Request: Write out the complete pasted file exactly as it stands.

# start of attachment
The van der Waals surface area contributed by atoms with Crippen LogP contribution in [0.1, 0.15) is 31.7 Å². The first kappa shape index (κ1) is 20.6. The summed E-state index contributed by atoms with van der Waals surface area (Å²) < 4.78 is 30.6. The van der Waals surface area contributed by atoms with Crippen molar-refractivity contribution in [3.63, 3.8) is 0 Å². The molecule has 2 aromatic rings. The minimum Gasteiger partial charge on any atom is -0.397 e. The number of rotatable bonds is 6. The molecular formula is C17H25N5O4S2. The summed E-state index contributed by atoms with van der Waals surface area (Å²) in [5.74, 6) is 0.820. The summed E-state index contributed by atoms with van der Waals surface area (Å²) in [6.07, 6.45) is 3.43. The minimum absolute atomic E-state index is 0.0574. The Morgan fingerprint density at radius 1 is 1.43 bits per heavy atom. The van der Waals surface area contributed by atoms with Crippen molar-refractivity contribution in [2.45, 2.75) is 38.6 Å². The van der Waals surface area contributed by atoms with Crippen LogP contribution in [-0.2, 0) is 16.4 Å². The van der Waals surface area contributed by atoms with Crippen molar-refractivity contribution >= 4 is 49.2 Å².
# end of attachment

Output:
The van der Waals surface area contributed by atoms with Crippen LogP contribution in [0.1, 0.15) is 31.7 Å². The first kappa shape index (κ1) is 20.6. The summed E-state index contributed by atoms with van der Waals surface area (Å²) < 4.78 is 30.6. The van der Waals surface area contributed by atoms with Crippen molar-refractivity contribution in [3.63, 3.8) is 0 Å². The molecule has 2 aromatic rings. The minimum Gasteiger partial charge on any atom is -0.397 e. The number of rotatable bonds is 6. The molecular formula is C17H25N5O4S2. The summed E-state index contributed by atoms with van der Waals surface area (Å²) in [5.74, 6) is 0.820. The summed E-state index contributed by atoms with van der Waals surface area (Å²) in [6.07, 6.45) is 3.43. The minimum absolute atomic E-state index is 0.0574. The Morgan fingerprint density at radius 1 is 1.43 bits per heavy atom. The van der Waals surface area contributed by atoms with Crippen molar-refractivity contribution in [2.45, 2.75) is 38.6 Å². The van der Waals surface area contributed by atoms with Crippen LogP contribution in [-0.2, 0) is 16.4 Å². The van der Waals surface area contributed by atoms with Crippen molar-refractivity contribution >= 4 is 49.2 Å².